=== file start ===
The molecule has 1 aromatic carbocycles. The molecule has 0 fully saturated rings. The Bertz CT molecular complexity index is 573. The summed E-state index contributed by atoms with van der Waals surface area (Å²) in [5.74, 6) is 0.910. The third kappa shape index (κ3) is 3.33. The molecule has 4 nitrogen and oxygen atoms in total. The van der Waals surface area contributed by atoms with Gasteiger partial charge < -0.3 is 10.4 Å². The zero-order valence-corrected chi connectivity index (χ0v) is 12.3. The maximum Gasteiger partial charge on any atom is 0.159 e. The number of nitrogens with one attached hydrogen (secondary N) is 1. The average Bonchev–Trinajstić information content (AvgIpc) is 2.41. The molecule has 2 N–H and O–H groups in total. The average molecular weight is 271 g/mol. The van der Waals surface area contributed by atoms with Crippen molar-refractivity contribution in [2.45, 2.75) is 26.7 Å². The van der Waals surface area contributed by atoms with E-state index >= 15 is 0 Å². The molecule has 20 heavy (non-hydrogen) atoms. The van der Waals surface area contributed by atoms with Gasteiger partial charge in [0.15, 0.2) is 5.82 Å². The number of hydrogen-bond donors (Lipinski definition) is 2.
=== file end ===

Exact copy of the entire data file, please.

The molecule has 1 aromatic carbocycles. The molecule has 0 fully saturated rings. The Bertz CT molecular complexity index is 573. The summed E-state index contributed by atoms with van der Waals surface area (Å²) in [5.74, 6) is 0.910. The third kappa shape index (κ3) is 3.33. The molecule has 4 nitrogen and oxygen atoms in total. The van der Waals surface area contributed by atoms with Gasteiger partial charge < -0.3 is 10.4 Å². The zero-order valence-corrected chi connectivity index (χ0v) is 12.3. The maximum Gasteiger partial charge on any atom is 0.159 e. The number of nitrogens with one attached hydrogen (secondary N) is 1. The average Bonchev–Trinajstić information content (AvgIpc) is 2.41. The molecule has 2 N–H and O–H groups in total. The average molecular weight is 271 g/mol. The van der Waals surface area contributed by atoms with Crippen molar-refractivity contribution in [2.45, 2.75) is 26.7 Å². The van der Waals surface area contributed by atoms with E-state index >= 15 is 0 Å². The molecule has 20 heavy (non-hydrogen) atoms. The van der Waals surface area contributed by atoms with Gasteiger partial charge in [0.15, 0.2) is 5.82 Å². The number of hydrogen-bond donors (Lipinski definition) is 2.